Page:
“We always knew what we had. We always believed in him,” Martinez said. “I remember when he made his debut at 5½ furlongs on dirt. He didn’t do good. He was the favorite and he ended up sixth of 14 horses in the race. It was his debut. He might be scared out there with dirt coming into his face. There were a lot of people who said he was a turf horse. So we decided to put him on turf, and we went from 5½ furlongs to a mile on turf. He came out and won that race by more than six lengths. We were like ‘Oh-kay’.”
Even though people assured him that he had a turf horse after the Pulpit, Martinez wanted to get King Guillermo back on dirt.
“I still had it in the back of my head that in every workout he was doing five furlongs in :58 and :59 (seconds) and they were telling me that he was doing it effortless,” Martinez said. “I talked with Juan Carlos and I said, ‘Listen, man, I was an athlete once and I always believe in second chances. You give people a chance.’ Everything that I am getting to know about horse racing is with him because I don’t know anything about horse racing.
“I told him I think he deserves one more shot on dirt, but if he’s going to touch the dirt, it should be in a race that gives points for the Kentucky Derby. He’s not going to be in just any dirt race. He’s going to race in a big race and let’s see what he’s got, let’s see what he’s capable of doing. If we win, we win a big race. We don’t know what he’s going to do. We were talking that hopefully that 11 post is good for us because he’s not going to get that much dirt in his face.”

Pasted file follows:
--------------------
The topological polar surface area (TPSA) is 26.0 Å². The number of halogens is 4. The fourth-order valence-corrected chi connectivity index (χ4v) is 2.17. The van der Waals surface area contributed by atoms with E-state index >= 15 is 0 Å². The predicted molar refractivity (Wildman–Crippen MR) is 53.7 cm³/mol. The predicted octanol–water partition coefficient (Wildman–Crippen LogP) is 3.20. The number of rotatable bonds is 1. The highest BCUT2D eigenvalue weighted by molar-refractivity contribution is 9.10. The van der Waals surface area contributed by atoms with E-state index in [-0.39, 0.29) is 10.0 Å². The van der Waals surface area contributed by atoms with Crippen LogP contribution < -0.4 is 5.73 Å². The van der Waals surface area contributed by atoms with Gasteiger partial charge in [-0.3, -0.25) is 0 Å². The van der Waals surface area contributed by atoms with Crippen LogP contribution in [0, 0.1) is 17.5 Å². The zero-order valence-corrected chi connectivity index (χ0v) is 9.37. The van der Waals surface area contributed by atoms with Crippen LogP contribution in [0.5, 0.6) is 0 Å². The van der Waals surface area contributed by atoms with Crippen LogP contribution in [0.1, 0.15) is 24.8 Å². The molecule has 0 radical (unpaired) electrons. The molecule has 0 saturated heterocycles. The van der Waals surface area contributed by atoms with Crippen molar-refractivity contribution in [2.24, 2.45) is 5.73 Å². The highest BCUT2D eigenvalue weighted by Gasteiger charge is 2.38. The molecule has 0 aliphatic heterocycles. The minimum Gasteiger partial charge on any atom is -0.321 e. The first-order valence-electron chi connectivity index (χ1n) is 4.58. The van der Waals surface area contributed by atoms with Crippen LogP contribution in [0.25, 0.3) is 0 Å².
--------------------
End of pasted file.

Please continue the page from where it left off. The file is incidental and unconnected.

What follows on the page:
After advocating to take a swing in the graded stake, Martinez was ready for anything.
“For me and my family, just to be at the Tampa Bay Derby it was a dream,” he said. “I told my wife and my family, ‘This is what it’s all about. We are doing what we’ve been planning, enjoying the horse racing. Whatever happens, happens. We got into it to have fun and when you come out with the results, it’s better.”
Jockey Samy Camacho rode King Guillermo for the first time in the Tampa Bay Derby and was able to use the colt’s speed to move to a spot near the rail just to the outside and a length behind pacesetter Relentless Dancer. After stalking the pace through six furlongs in 1:12, Camancho asked for more from King Guillermo, who spurted to the lead and ran away from the others.
Despite all his experience as a top-level athlete, Martinez said he told his wife after watching the colt being saddled in the paddock he was so excited that ‘I cannot even feel my legs.’” A few minutes later, though, those legs were fine and he was on his feet cheering for his long shot, who paid $100.40 to win.